According the World Health Organization, the overwhelming majority of people, both in the developed and the developing world, rely on alternative and complementary medicines and botanicals for the prevention and treatment of diseases. The world market of botanicals already exceeds 100 billion USD with a CGAR of 21.7%, making it one of fastest growing industries globally. With the importance of herbal products in health and economy, the field is receiving much attention of the scientific community, particularly with respect to safety, efficacy, standardization and method development towards regulatory compliance. Culinary herbs and spices have several added advantages over other non-dietary herbs. Since they are nontoxic, palatable, and culturally acceptable, they therefore occupy a high place in the global business of botanicals. These fascinating herbs are now used in all kind of products, including nutraceuticals and health supplements. Personal care items, beverages, aromatherapy products, fragrances or cosmetics are other fields in which they are commonly found. The key objective of this book series entitled “Science of Spice & Culinary Herbs” is to provide a comprehensive account of the most recent scientific researches, carried out on the most common spices and dietary herbs. The first three volumes of the book series have received immense appreciation and overwhelming interest. The 4th volume of the series contains five comprehensive review articles, covering scientific studies on pharmacological, clinical and industrial uses of several common herbs and spices.
The review by Boskabady et al is focused on recent studies on molecular and cellular aspects of anti-inflammatory, antioxidant, and immunomodulatory effects of Curcuma longa, commonly known as turmeric. These studies firmly establish the therapeutic potential of this well-known spice against various diseases. Flax seeds (Linum ustatissimum) have attracted major scientific and general interest in recent years due to the omega-3-fatty acid and fiber contents which make it an attractive health food. Chandra et al have contributed a review on pharmacological and clinical studies on flax seeds in the context of their lipid lowering, anti-oxidant, anti-obesity properties as well as their role in prevention of cancers, cardiovascular, cerebrovascular, and gastrointestinal diseases. Mohi-ud-din et al have reviewed the pharmacological, clinical and phytochemical studies carried out on the globally popular traditional spice Nigella sativa (black cumin) and its main phytoconstituent thymoquinone, demonstrating iys potential for the treatment of various diseases. The Article of Escobedo-Bonilla covers an interesting aspect of the usefulness of essential oils of Mexican oregano (Lippia species) as antimicrobial agents for aquaculture industry, thus avoiding the use of synthetic antibiotics and biocidal compounds. Last article in the volume is centered around the pharmacological properties and medicinal benefits of curry leaf (Murraya koenigii). The authors (Mir et al) has also provided details of various phytochemicals obtained from this flavoring herb used in South-Asian cuisines.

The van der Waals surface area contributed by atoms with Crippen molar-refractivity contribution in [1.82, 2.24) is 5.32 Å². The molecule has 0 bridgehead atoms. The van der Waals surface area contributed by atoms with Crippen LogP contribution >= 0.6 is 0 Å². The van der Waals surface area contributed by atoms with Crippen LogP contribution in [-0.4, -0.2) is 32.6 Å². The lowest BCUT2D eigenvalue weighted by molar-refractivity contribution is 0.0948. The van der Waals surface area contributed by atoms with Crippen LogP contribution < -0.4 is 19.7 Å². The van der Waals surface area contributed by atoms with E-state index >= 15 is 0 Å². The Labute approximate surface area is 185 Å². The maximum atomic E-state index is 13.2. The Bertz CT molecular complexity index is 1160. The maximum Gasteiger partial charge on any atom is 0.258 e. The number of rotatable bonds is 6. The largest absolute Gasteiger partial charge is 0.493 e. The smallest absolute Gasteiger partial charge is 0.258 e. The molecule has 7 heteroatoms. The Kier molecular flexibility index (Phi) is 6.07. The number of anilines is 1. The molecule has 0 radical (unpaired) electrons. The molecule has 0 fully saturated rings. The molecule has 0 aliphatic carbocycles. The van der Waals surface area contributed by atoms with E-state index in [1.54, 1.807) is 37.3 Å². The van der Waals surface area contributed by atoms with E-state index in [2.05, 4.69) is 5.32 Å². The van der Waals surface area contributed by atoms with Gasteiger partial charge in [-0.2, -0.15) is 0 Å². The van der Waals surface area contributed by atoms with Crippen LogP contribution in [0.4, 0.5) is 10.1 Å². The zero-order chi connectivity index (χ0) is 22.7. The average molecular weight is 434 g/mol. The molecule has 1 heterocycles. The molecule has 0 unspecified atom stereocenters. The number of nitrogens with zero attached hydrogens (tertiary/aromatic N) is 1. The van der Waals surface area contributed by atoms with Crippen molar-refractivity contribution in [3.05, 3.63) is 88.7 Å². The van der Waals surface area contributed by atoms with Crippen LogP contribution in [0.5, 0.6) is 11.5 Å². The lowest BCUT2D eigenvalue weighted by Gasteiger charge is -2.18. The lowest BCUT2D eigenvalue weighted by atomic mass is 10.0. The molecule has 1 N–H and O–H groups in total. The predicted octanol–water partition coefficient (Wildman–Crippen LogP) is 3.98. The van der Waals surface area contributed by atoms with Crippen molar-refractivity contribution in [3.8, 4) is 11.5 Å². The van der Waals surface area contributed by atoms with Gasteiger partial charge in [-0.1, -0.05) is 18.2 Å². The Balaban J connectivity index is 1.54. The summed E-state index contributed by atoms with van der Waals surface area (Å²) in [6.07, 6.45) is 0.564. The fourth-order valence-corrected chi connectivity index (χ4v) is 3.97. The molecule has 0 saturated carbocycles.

We wish to express our profound gratitude to all the authors for their excellent contributions. We would also like to thank the excellent team of Bentham Science Publishers, particularly Ms. Fariya Zulfiqar (Manager Publications) and Mr. Mahmood Alam (Editorial Director) for the timely completion and release of the 4th volume of this important book series. We sincerely hope that this volume, like the previous volumes of this book series will contribute to the better understanding of the immense health benefits of spices and culinary herbs, nature’s gifts to humanity, and trigger further research and development in this important field.
University of Cambridge
M. Iqbal Choudhary & Sammer Yousuf
H.E.J. Research Institute of Chemistry
International Center for Chemical and Biological Sciences
University of Karachi